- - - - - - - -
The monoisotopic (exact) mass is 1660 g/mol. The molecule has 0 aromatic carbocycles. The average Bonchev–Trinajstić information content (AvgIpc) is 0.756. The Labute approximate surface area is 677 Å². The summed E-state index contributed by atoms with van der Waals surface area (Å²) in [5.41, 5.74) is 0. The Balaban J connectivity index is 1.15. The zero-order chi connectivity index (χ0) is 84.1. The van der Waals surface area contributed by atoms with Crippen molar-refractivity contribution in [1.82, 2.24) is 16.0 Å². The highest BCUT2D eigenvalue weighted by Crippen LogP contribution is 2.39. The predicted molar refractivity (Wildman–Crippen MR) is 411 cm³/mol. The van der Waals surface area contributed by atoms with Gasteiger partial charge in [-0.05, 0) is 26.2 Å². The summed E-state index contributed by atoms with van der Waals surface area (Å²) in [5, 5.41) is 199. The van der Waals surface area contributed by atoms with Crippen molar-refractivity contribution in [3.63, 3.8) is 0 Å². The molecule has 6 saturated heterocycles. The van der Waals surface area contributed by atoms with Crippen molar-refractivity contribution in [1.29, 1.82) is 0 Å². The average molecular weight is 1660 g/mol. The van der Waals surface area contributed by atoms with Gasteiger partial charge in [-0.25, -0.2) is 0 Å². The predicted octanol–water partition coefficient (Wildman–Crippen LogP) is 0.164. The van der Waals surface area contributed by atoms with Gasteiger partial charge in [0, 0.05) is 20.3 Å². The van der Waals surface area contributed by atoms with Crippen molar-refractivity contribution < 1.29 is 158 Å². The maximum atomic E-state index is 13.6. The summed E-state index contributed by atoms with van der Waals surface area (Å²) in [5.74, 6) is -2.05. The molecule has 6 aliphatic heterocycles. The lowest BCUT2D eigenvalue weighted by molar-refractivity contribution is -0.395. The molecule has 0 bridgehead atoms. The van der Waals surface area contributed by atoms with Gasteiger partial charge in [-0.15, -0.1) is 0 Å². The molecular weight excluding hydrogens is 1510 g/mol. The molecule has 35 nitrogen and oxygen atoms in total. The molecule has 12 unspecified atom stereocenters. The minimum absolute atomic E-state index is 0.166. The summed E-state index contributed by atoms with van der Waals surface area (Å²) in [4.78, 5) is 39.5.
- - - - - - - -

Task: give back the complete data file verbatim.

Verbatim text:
The monoisotopic (exact) mass is 1660 g/mol. The molecule has 0 aromatic carbocycles. The average Bonchev–Trinajstić information content (AvgIpc) is 0.756. The Labute approximate surface area is 677 Å². The summed E-state index contributed by atoms with van der Waals surface area (Å²) in [5.41, 5.74) is 0. The Balaban J connectivity index is 1.15. The zero-order chi connectivity index (χ0) is 84.1. The van der Waals surface area contributed by atoms with Crippen molar-refractivity contribution in [1.82, 2.24) is 16.0 Å². The highest BCUT2D eigenvalue weighted by Crippen LogP contribution is 2.39. The predicted molar refractivity (Wildman–Crippen MR) is 411 cm³/mol. The van der Waals surface area contributed by atoms with Gasteiger partial charge in [-0.05, 0) is 26.2 Å². The summed E-state index contributed by atoms with van der Waals surface area (Å²) in [5, 5.41) is 199. The van der Waals surface area contributed by atoms with Crippen molar-refractivity contribution in [3.63, 3.8) is 0 Å². The molecule has 6 saturated heterocycles. The van der Waals surface area contributed by atoms with Crippen molar-refractivity contribution in [1.29, 1.82) is 0 Å². The average molecular weight is 1660 g/mol. The van der Waals surface area contributed by atoms with Gasteiger partial charge in [-0.25, -0.2) is 0 Å². The predicted octanol–water partition coefficient (Wildman–Crippen LogP) is 0.164. The van der Waals surface area contributed by atoms with Gasteiger partial charge in [0, 0.05) is 20.3 Å². The van der Waals surface area contributed by atoms with Crippen molar-refractivity contribution < 1.29 is 158 Å². The maximum atomic E-state index is 13.6. The summed E-state index contributed by atoms with van der Waals surface area (Å²) in [5.74, 6) is -2.05. The molecule has 6 aliphatic heterocycles. The lowest BCUT2D eigenvalue weighted by molar-refractivity contribution is -0.395. The molecule has 0 bridgehead atoms. The van der Waals surface area contributed by atoms with Gasteiger partial charge in [-0.15, -0.1) is 0 Å². The molecular weight excluding hydrogens is 1510 g/mol. The molecule has 35 nitrogen and oxygen atoms in total. The molecule has 12 unspecified atom stereocenters. The minimum absolute atomic E-state index is 0.166. The summed E-state index contributed by atoms with van der Waals surface area (Å²) in [4.78, 5) is 39.5.